Saintsfanfl

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Actually, I think it is illegal for a developer/seller to provide free cocktails as part of a timeshare presentation. Now, in Mexico, well, that's a whole different story. The cocktails flow freely...
I doubt it is a crime to offer a legal beverage during a sales presentation but I believe in just about every state a contract is not enforceable if it was agreed upon while either party was intoxicated.
 

dougp26364

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I was looking at the original date of this thread. Not quite a year old and the originator had paid $9.10/point. They tried to sell us a 2,500 point package at $11.40/point and told us what a great deal it was because the price had been much lower and was going to go a lot higher. Buy now before the price goes up again. As if that would make the purchase any more valuable.

So that 6,500 point package they were selling for $59,150 would now be developer priced at $74,100. The salesman was telling me they fealt they were under charging and the price should be around $25/point. :eek:
 

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Glad you stumbled across this thread while you still had time to rescind. I would start by calling owner services and ask to speak to a supervisor to get to the right party.

If you had a great time at the place you were at you can always look for a resale week there.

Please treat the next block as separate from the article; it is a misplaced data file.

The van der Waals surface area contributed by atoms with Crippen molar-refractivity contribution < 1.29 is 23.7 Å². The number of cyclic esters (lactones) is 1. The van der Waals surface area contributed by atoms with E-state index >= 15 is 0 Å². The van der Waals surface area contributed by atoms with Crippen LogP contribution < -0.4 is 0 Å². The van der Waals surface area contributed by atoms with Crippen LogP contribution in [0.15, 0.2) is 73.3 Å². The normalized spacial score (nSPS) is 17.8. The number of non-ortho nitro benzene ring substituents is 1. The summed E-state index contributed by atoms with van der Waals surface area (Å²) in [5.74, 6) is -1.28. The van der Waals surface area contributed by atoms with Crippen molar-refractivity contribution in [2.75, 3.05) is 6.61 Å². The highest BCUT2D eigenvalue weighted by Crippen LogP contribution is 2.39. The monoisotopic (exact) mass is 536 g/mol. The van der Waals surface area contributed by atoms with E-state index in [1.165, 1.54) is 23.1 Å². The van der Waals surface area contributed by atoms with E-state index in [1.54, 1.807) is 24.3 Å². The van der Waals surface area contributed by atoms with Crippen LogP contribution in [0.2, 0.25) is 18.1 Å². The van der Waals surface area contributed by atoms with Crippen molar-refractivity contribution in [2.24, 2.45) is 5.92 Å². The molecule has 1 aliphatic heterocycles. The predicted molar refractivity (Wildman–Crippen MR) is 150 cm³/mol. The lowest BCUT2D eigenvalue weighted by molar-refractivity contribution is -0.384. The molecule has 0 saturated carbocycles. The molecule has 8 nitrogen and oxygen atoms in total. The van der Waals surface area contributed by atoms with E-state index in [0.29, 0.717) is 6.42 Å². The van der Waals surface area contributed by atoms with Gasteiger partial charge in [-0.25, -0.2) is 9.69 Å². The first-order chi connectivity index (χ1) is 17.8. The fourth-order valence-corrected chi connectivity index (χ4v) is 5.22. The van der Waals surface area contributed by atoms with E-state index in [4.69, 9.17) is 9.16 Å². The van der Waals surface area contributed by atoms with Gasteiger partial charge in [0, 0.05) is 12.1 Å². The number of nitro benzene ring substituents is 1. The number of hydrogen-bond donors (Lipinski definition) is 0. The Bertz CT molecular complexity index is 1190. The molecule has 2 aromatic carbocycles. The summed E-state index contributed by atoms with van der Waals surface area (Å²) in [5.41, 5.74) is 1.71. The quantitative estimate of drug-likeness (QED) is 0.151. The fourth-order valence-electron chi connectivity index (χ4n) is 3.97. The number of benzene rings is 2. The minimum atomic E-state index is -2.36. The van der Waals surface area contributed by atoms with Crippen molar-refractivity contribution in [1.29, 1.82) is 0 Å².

Welcome to Tug!!
Thanks, will give that a try and let you know how I make out.
 

pwrshift

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Buying a TS is so easy...drinks or not...selling is very difficult even if you buy a resale week. If you want to buy, go to eBay for the best deal and only buy where you will go at least 3 out of 4 years...and one to where you can drive to vacation. An annual trip to Hawaii with a family of 4 is very expensive.

Brian
 

chunkygal

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I wish that I had found TUG before I bought from Marriott or Disney, but things being what they are, I make the best of it. While I understand the value of buying the "weeks" product used, I wonder if what happened with Disney's product will happen with Marriott as time goes on and there is more experience and sales with the "points" system. What I am talking about specifically is that at some point there will be resale of "points" at a discount, which will probably offer the most flexibility.

Although I don't remember, the resales of the points may have been more common 3 to 4 years after the beginning of the program.